Speak up: don’t let depression destroy you

It’s Wednesday evening. I just woke up from a “nap.” I look at my phone to see what time it is: 5:55 p.m. I spent the majority of yet another day in bed.

The school year comes to an end next week — a school year I completely wasted.

I passed all of two classes. Maybe.

Last year, for my final piece as editor-in-chief, I wrote a column in defense of the five-year experience. I was going to be a “normal college student,” volunteer, and focus on classes and life after graduation. But things didn’t go as planned.

Instead, my girlfriend and best friend of nearly a decade ended things with me in October and moved on. My life spiraled out of control as she and I tried to find our place in one another’s lives and I tried to deal with the heartbreak — something I hadn’t really experienced before.

I was lost and confused, and I gave up.

I was embarrassed to admit I was having problems at all. I felt weak for letting something so common destroy my focus and change my entire outlook on life.

A natural-born optimist, I had lofty goals. I always put my work first. I was dedicated and passionate. But all of that changed when the future I had envisioned since I was 14 changed.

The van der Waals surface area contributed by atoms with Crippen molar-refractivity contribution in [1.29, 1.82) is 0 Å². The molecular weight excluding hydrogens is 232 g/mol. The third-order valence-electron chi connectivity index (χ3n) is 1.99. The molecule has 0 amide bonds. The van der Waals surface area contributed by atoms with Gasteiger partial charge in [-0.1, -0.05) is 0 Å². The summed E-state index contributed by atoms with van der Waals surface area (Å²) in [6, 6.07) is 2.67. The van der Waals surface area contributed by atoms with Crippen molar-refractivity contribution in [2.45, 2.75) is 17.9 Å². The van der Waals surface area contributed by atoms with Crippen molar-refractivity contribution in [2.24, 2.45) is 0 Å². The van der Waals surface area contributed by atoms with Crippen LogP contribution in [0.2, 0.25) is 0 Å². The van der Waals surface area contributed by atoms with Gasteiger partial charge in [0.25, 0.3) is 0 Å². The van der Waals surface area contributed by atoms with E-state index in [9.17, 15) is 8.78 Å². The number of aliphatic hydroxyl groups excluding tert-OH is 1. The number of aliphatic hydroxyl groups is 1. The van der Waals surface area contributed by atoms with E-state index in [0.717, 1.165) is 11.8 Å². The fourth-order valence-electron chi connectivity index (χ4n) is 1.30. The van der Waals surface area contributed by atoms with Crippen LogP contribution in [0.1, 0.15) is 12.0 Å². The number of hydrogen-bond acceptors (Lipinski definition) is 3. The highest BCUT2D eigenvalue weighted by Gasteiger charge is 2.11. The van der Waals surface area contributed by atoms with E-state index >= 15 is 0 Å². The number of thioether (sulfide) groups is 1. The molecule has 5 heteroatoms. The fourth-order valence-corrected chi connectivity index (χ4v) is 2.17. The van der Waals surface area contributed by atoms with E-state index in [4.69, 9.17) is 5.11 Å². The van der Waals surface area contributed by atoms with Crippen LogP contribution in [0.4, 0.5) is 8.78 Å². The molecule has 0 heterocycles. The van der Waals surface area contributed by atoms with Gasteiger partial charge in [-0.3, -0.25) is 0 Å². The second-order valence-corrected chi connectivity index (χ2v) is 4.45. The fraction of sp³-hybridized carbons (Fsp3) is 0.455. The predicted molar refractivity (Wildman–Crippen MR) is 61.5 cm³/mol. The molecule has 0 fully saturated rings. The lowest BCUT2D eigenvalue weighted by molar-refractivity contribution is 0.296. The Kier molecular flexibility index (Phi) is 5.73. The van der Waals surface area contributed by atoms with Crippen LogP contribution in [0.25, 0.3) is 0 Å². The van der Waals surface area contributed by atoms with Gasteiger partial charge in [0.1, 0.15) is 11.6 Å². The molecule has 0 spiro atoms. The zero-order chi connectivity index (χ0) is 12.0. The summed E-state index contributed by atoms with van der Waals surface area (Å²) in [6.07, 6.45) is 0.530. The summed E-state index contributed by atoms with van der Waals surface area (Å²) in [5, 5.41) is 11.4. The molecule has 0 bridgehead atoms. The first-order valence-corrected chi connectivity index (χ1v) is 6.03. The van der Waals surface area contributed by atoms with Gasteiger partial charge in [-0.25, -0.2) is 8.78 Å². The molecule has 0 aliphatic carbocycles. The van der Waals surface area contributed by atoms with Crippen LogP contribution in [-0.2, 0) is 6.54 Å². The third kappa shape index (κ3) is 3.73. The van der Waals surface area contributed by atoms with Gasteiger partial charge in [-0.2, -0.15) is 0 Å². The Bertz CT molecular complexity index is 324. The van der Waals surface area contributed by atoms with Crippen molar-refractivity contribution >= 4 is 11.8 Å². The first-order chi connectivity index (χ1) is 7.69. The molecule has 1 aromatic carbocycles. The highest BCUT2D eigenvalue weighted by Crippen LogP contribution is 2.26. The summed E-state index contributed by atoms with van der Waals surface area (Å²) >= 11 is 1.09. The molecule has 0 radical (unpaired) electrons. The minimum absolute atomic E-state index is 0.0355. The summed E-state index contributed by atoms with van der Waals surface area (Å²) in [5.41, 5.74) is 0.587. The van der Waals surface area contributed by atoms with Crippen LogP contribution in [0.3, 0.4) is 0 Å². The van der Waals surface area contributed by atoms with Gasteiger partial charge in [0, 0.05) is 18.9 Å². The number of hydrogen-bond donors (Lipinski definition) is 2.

I spent much of the year battling depression alone in my bedroom. When I emerged, I put on a fake smile and tackled as much as I could before I ended up crying in a bathroom or speeding recklessly down a backroad questioning whether or not life was worth living anymore.

I felt alone.

I didn’t tell anyone how serious my depression was. My closest friends are all busy. My family lives three hours away. They have their own problems. I didn’t want to burden them with mine.

Last week, I joked I was going to write a piece in defense of the six-year experience. But I’m not.

I should be walking across that stage in two days. I should have a job lined up. I should be planning for some big move. Instead, I’m waking up at 6 p.m., registering for fall classes and preparing to move back home and sleep on an air mattress all summer.


Because I didn’t speak up.

I let my problems simmer for months, telling only those I felt I had to — coworkers, professors. I went to the Counseling Center in December but stopped going after two sessions because “it just didn’t work for me.”

I only recently started telling friends other than the girl who broke my heart how bad I had gotten, and it has helped tremendously.

If I had talked to my friends sooner, maybe I would have gotten over my ex quicker.

If I had admitted my problem wasn’t with counseling, but with the fact that it was a male counselor and I have trouble connecting with men on a personal level, maybe I could have gotten the help I needed from a female counselor. Maybe I could have passed more than two classes.

And maybe — just maybe — I could have graduated this semester like I was supposed to.

But I didn’t. I sulked for far too long.

I am not in defense of the six-year experience if it’s because you wasted time and refused to get the help you needed from the start. For me, this year is another bullet point on my long list of regrets. But for everyone else who experiences something traumatic — whatever it may be — get help immediately.

Speak up.